The National Seismological Center recorded a strong earthquake hitting the coast off Central Chile on Monday November 4th. The shocks rattled blocks and buildings in the capital city, with tremors felt elsewhere, as a big anti-government demonstration was underway, AFP reported.
According to the centre, the quake struck at 6:53 pm (2153 GMT) with its epicentre near the northern town of Illapel. The quake was measured at magnitude 6.1, revising down an earlier estimate of 6.3.
According to officials, "There have been no reports of damage to people, disruption of basic services or infrastructure."
Additionally, the Army Hydrographic and Oceanographic Service have confirmed that there was no possibility that the quake would cause a tsunami on Chile's Pacific coast.
In the aftermath of the quake, police in Santiago were dispersing protesters at the start of the third week of anti-austerity protests targeting the conservative government.
This is the second time in less than two months that the country has experienced quakes with the same magnitude; on September 29th an earthquake of magnitude 6.8 struck off Chile’s coast, according to the US Geological Survey (USGS).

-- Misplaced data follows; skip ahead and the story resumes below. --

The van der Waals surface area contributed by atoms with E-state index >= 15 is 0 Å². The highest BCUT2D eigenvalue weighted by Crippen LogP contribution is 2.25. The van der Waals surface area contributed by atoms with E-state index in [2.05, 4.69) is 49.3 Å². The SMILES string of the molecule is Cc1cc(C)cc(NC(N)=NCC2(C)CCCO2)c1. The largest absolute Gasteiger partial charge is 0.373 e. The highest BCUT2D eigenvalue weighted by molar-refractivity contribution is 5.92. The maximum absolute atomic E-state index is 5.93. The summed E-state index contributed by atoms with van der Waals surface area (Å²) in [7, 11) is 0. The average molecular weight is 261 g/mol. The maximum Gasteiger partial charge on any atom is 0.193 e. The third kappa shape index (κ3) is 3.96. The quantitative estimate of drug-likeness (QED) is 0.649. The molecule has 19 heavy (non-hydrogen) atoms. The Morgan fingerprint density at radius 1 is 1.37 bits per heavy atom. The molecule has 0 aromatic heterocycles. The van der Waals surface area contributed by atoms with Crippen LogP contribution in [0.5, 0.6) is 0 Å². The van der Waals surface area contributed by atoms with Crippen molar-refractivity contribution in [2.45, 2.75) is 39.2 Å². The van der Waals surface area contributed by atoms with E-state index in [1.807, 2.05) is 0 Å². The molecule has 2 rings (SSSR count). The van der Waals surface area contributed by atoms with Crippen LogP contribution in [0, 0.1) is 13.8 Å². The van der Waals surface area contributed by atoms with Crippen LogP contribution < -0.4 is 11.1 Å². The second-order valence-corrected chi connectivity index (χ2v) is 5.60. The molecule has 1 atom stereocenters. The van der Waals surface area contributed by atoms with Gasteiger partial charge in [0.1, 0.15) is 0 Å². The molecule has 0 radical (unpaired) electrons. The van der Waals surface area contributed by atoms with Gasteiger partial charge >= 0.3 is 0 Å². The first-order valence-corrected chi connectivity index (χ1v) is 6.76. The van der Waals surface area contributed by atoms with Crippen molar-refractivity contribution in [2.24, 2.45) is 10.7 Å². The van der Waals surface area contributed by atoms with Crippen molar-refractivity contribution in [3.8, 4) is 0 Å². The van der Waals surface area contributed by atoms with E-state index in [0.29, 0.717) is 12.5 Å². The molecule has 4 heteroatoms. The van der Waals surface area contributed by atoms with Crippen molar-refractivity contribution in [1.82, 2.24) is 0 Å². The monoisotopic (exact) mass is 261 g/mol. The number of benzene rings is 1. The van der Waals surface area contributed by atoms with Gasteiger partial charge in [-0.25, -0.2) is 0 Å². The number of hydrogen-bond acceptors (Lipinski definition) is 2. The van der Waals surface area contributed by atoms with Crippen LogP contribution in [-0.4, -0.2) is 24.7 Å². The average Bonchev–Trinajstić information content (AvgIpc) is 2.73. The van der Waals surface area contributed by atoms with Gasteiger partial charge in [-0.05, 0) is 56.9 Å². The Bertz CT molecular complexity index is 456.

The quake was centred 83 miles (134 km) west of Talca and was shallow at a depth of 6.1 miles, and there were no immediate warnings of tsunamis from the incident.
In 1960, the US Geological Survey recorded one of the strongest earthquakes on the magnitude scale to ever hit the country; an 8.8-magnitude. More than 500 people died in 2010 tsunami that followed.
Chile is one of the worlds’ most earthquake-prone countries, laying on the ring of fire that circles the Pacific Basin, which makes the country more vulnerable to be hit with frequent earthquakes and volcanic eruptions, AFP reported.